Nine toll plazas in New Hampshire require a fee to cross at a bridge or toll road. Before approaching a toll booth, drivers should stop or reduce their speed. The failure to abide by these safety regulations can result in a serious accident and injuries to the driver, their passengers, other motorists, and toll booth operators. In some instances, toll booth accidents result in minor fender benders with little to no bodily injury or property damage. However, because many motorists are speeding while approaching a toll booth, these accidents often cause serious injuries and damages.

Many variables affect New Hampshire tollbooth accident rates. Some of the factors include the prevalence of mainline barriers, barriers at interchanges, toll collection options, high occupancy lanes, zipper lanes, and slip ramps. These accidents often occur because of speeding, sudden lane changes, and impaired or fatigued motorists. Impaired or fatigued driving accidents are particularly prevalent because of the prevalence of long-haul truck drivers on these routes.

These accidents tend to result in multi-vehicle pileups and serious bodily injury. For instance, a news report recently described an accident involving a collision at a New Hampshire toll booth. A Maine driver was traveling north approaching the toll plaza, when she lost control of her vehicle and slammed into a New Hampshire toll booth. Her vehicle collided with a concrete abutment, sending her vehicle into the air, and into an unoccupied toll booth. Fortunately, the woman suffered only minor injuries.

Accidents happen every day. When these accidents result in a fatality, however, those who are survived by the deceased accident victim may have the ability to file a New Hampshire wrongful death claim in court. These claims can often be complex, and like other states, New Hampshire has state-specific rules governing who can file such claims and what damages and remedies are available for the parties who decide to bring these claims to court.

According to a recent news report, a local New Hampshire man was arrested after a roadway accident killed the passenger on his motorcycle. The driver of the motorcycle failed to account for a curve in the roadway and lost control. After losing control, the driver and his passenger were both thrown from the motorcycle off the shoulder of the roadway where his passenger sustained fatal injuries from the crash. The driver sustained life-threatening injuries and was transported to a local hospital where he was charged with negligent homicide. The investigation into the crash is still ongoing, but local authorities reported that alcohol was potentially a factor in the crash.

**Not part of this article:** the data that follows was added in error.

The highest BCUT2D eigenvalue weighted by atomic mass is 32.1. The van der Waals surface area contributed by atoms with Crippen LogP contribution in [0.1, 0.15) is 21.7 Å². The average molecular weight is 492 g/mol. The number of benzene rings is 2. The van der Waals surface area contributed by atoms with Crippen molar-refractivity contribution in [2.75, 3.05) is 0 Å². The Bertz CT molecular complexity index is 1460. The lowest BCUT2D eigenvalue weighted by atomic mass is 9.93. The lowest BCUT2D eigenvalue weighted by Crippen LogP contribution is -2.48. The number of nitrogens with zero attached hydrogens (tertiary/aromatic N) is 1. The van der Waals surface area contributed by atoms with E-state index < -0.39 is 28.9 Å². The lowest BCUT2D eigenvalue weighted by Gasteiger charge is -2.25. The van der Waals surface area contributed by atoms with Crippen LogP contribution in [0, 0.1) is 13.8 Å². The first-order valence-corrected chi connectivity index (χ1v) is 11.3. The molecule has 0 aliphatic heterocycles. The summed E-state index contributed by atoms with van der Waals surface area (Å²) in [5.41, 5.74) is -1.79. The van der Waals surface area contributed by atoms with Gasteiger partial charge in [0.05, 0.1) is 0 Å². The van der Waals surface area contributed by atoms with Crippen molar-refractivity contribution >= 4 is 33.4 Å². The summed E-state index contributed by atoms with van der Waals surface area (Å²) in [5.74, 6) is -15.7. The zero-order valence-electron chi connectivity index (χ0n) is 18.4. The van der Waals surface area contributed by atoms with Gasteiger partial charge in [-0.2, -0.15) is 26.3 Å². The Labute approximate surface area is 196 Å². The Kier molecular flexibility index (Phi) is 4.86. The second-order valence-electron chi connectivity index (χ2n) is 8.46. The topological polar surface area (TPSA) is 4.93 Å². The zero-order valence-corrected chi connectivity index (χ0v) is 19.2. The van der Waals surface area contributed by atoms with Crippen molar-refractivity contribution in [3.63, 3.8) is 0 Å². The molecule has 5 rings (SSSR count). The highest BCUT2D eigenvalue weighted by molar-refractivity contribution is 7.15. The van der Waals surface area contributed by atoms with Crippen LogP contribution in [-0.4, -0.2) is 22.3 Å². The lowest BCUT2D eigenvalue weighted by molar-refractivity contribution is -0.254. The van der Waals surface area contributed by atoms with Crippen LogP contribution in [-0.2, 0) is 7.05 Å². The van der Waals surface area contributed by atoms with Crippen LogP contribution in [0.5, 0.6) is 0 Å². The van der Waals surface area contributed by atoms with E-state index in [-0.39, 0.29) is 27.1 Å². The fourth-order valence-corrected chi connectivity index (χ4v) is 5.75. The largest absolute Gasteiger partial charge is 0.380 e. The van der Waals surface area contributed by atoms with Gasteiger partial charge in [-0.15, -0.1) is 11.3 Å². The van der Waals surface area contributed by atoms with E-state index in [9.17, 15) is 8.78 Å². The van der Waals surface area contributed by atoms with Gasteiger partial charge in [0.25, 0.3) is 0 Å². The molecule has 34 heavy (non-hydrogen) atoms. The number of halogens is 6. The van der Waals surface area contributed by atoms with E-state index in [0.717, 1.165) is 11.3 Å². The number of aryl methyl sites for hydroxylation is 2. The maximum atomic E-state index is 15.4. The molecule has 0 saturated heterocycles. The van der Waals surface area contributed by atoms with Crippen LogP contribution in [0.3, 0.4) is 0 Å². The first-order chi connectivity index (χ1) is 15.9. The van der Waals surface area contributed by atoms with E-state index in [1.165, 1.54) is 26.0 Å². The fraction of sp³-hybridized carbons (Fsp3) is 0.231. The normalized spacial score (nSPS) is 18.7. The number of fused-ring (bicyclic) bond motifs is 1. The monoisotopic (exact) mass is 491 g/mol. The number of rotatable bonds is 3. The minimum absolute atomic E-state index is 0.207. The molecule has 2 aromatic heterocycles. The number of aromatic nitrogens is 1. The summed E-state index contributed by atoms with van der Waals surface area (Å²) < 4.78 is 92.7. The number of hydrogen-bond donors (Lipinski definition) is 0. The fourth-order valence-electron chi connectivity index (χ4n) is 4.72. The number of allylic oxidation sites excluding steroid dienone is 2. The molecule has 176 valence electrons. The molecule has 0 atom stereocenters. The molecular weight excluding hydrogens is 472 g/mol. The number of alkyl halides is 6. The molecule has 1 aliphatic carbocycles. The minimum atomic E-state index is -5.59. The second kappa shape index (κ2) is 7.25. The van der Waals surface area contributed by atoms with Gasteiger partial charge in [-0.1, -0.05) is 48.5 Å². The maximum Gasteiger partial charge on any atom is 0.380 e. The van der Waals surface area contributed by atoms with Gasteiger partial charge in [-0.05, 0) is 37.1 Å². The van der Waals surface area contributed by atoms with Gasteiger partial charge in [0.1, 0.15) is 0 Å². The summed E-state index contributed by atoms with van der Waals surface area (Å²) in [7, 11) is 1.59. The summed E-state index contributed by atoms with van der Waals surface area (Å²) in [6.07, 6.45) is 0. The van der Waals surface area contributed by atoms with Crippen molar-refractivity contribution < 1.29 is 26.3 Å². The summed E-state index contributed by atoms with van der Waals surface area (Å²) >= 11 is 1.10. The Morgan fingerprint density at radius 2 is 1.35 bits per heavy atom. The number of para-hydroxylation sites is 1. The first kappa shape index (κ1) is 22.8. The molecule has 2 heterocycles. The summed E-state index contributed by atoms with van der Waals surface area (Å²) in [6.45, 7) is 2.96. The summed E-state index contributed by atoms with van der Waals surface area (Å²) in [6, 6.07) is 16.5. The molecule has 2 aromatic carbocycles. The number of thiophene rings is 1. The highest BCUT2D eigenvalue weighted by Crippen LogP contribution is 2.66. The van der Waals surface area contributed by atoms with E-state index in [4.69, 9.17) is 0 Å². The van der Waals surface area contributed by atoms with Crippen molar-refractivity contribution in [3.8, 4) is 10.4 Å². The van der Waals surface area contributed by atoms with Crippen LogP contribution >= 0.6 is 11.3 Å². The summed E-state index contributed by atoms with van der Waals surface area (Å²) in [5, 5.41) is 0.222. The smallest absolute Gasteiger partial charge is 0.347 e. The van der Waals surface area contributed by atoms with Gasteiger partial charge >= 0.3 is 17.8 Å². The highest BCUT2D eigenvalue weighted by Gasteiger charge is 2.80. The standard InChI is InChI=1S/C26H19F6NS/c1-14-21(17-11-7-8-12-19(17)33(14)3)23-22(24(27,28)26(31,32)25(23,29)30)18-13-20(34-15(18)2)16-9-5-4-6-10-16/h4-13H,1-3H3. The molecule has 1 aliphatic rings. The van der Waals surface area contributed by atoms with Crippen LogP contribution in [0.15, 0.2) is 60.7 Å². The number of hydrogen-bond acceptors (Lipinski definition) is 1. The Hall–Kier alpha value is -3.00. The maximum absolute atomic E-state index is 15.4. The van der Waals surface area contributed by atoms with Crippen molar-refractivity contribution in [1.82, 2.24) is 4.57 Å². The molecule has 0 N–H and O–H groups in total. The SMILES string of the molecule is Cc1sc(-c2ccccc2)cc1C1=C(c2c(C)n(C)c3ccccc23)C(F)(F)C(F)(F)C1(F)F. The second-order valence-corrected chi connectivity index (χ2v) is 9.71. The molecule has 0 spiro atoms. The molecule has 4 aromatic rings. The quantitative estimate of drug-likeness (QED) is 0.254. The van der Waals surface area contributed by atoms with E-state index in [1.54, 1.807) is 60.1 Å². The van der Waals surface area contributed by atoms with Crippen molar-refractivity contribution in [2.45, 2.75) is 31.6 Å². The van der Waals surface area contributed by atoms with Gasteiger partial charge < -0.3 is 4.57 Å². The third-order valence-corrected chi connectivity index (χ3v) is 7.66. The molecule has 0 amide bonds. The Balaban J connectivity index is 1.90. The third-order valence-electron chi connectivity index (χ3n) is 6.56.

To advance a successful wrongful death claim in New Hampshire, one must first be eligible to bring such a claim to court. New Hampshire allows wrongful death suits to be filed in cases where the “negligent, reckless, or intentional act” of another party causes death. Wrongful death claims are just like other personal injury claims, except the injured person is deceased and no longer able to bring a suit on their own for damages. Instead, the deceased’s estate or family must file on their behalf.

In New Hampshire, the state’s “live free or die” motto rings especially true when it comes to car insurance laws and requirements. Most states across the country require auto insurance for all drivers, but New Hampshire, uniquely, does not. The state does, however, have other requirements that operators of vehicles are responsible for. Because the state laws are so anomalous compared to other states across the country, it is crucial that every driver knows what the expectations are for them under New Hampshire laws.

Although New Hampshire does not require car insurance for drivers, it does require drivers to cover expenses relating to property damage and bodily injury if they are the at-fault party in a vehicle accident. The New Hampshire Department of Safety, despite a lack of a statewide mandate for auto insurance, strongly recommends owners and operators of automobiles obtain standard car insurance to best protect themselves in the event of an accident.

Even though auto insurance is not required in New Hampshire, having it is the best way to cover these cost requirements. New Hampshire drivers who do decide to purchase auto insurance are subject to certain coverage minimums. The policy must have at least $25,000 in bodily injury coverage per person, $25,000 in property damage coverage, and at least $50,000 in bodily injury coverage for accidents involving multiple people. Policies are also required to include at least $1,000 in medical payments coverage so that if an accident occurs, you are able to pay a portion or all of your own medical bills.

New Hampshire law does not require residents to purchase vehicle liability insurance. However, if a person chooses to purchase coverage, they must include Uninsured/Uninsured Motorist Coverage (UIM). The Insurance Research Council reported that about 10% of New Hampshire drivers do not have vehicle insurance. In light of these numbers, drivers must understand their rights and remedies if they are involved in a New Hampshire car accident with an uninsured or underinsured driver.